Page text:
Senior Director of Diversity, Equity, and Inclusion at AnswerLab
with support from Kristin Zibell, Director of Products and Services at AnswerLab
Corporate leaders issued countless statements decrying racism and investing in diversity, equity, and inclusion (DEI) efforts in 2020. As a result of the pandemic and the ongoing racial reckoning that year, the overlap between societal events and corporate commitments became sharply visible. But the actions on those commitments, less so.
Focusing on DEI sparks all sorts of biased statements from colleagues like, “There are no Black/Trans/Women researchers,” “We don’t want quality to suffer,” and “There’s no pipeline, these folks just aren’t out there.”
In the face of these false and racist sentiments, researchers, leaders, and managers can create diverse and thriving teams.
Shakima Jackson-Martiniz, Senior Director of DEI at AnswerLab, a research and insights firm, has done just that. In this PechaKucha, she will tell the story of how...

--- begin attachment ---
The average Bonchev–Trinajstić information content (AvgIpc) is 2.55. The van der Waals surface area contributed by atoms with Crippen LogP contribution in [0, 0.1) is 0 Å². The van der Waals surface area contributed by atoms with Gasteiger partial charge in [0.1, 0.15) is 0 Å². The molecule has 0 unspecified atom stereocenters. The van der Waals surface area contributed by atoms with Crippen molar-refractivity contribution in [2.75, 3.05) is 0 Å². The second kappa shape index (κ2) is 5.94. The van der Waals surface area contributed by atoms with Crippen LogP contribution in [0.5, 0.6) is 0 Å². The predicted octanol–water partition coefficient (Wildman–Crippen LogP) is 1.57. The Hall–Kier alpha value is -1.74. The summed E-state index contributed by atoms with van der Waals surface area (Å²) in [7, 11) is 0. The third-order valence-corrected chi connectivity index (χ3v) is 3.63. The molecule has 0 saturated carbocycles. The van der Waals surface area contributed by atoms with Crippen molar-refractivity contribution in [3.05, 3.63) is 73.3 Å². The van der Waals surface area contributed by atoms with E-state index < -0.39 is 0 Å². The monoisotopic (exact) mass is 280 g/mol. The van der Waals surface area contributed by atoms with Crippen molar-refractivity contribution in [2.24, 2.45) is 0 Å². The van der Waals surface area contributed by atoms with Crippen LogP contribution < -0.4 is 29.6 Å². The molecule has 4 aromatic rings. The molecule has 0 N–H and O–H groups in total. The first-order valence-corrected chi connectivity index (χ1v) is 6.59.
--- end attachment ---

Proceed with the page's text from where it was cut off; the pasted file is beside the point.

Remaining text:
The ethos and methods of participatory research have been widely embraced as a powerful approach to address systemic inequity in the design of technology. While there have been many gains and developments that merit celebration, an unspoken, prevalent assumption is that inclusive forms of engagement will unequivocally result in a more inclusive product. Using the case study of an ethnographic project, this paper critically examines how the task of producing “better” (more ethical, more participatory, more statistically diverse) representations, had the unintended consequence of displacing structural outcomes to questions of aesthetics and statistical sampling. An investigation into the cause of this displacement reveals the resilience of deeper historical biases that persist from the early years of electronic computing. As a possible remedial framework, this paper introduces the field of infrastructure studies, which makes an explicit connection between the material, historical and semiotic dimensions...